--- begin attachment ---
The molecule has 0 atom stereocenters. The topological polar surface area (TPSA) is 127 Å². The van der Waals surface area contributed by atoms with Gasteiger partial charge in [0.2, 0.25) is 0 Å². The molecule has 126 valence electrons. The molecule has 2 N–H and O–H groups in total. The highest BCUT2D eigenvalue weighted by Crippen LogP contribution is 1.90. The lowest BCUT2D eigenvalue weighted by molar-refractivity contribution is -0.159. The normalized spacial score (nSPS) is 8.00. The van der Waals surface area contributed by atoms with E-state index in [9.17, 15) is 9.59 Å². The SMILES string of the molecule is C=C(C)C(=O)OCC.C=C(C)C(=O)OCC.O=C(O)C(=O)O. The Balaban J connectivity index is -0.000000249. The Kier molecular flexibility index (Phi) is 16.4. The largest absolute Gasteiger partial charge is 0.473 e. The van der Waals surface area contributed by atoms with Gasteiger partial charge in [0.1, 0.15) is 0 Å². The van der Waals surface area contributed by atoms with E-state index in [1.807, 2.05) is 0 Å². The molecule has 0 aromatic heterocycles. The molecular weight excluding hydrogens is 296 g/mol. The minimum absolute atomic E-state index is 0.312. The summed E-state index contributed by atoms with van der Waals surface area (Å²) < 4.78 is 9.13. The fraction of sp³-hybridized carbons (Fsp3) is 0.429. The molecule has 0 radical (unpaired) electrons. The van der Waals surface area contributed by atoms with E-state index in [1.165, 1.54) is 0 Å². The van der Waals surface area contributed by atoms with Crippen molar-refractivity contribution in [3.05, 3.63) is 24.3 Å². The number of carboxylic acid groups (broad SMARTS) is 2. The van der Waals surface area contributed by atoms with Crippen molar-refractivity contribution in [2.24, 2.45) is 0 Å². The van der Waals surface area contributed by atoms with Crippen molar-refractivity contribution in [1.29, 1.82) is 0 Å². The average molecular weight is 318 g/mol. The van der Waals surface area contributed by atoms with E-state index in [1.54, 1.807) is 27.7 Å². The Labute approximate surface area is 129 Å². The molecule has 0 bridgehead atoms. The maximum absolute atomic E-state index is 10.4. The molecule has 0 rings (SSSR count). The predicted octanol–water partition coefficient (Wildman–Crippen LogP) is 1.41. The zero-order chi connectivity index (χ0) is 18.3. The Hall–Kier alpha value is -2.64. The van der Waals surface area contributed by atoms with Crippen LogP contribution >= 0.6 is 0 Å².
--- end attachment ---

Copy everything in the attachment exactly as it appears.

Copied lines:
The molecule has 0 atom stereocenters. The topological polar surface area (TPSA) is 127 Å². The van der Waals surface area contributed by atoms with Gasteiger partial charge in [0.2, 0.25) is 0 Å². The molecule has 126 valence electrons. The molecule has 2 N–H and O–H groups in total. The highest BCUT2D eigenvalue weighted by Crippen LogP contribution is 1.90. The lowest BCUT2D eigenvalue weighted by molar-refractivity contribution is -0.159. The normalized spacial score (nSPS) is 8.00. The van der Waals surface area contributed by atoms with E-state index in [9.17, 15) is 9.59 Å². The SMILES string of the molecule is C=C(C)C(=O)OCC.C=C(C)C(=O)OCC.O=C(O)C(=O)O. The Balaban J connectivity index is -0.000000249. The Kier molecular flexibility index (Phi) is 16.4. The largest absolute Gasteiger partial charge is 0.473 e. The van der Waals surface area contributed by atoms with Gasteiger partial charge in [0.1, 0.15) is 0 Å². The van der Waals surface area contributed by atoms with E-state index in [1.807, 2.05) is 0 Å². The molecule has 0 aromatic heterocycles. The molecular weight excluding hydrogens is 296 g/mol. The minimum absolute atomic E-state index is 0.312. The summed E-state index contributed by atoms with van der Waals surface area (Å²) < 4.78 is 9.13. The fraction of sp³-hybridized carbons (Fsp3) is 0.429. The molecule has 0 radical (unpaired) electrons. The van der Waals surface area contributed by atoms with E-state index in [1.165, 1.54) is 0 Å². The van der Waals surface area contributed by atoms with Crippen molar-refractivity contribution in [3.05, 3.63) is 24.3 Å². The number of carboxylic acid groups (broad SMARTS) is 2. The van der Waals surface area contributed by atoms with Crippen molar-refractivity contribution in [2.24, 2.45) is 0 Å². The van der Waals surface area contributed by atoms with Crippen molar-refractivity contribution in [1.29, 1.82) is 0 Å². The average molecular weight is 318 g/mol. The van der Waals surface area contributed by atoms with E-state index in [1.54, 1.807) is 27.7 Å². The Labute approximate surface area is 129 Å². The molecule has 0 bridgehead atoms. The maximum absolute atomic E-state index is 10.4. The molecule has 0 rings (SSSR count). The predicted octanol–water partition coefficient (Wildman–Crippen LogP) is 1.41. The zero-order chi connectivity index (χ0) is 18.3. The Hall–Kier alpha value is -2.64. The van der Waals surface area contributed by atoms with Crippen LogP contribution >= 0.6 is 0 Å².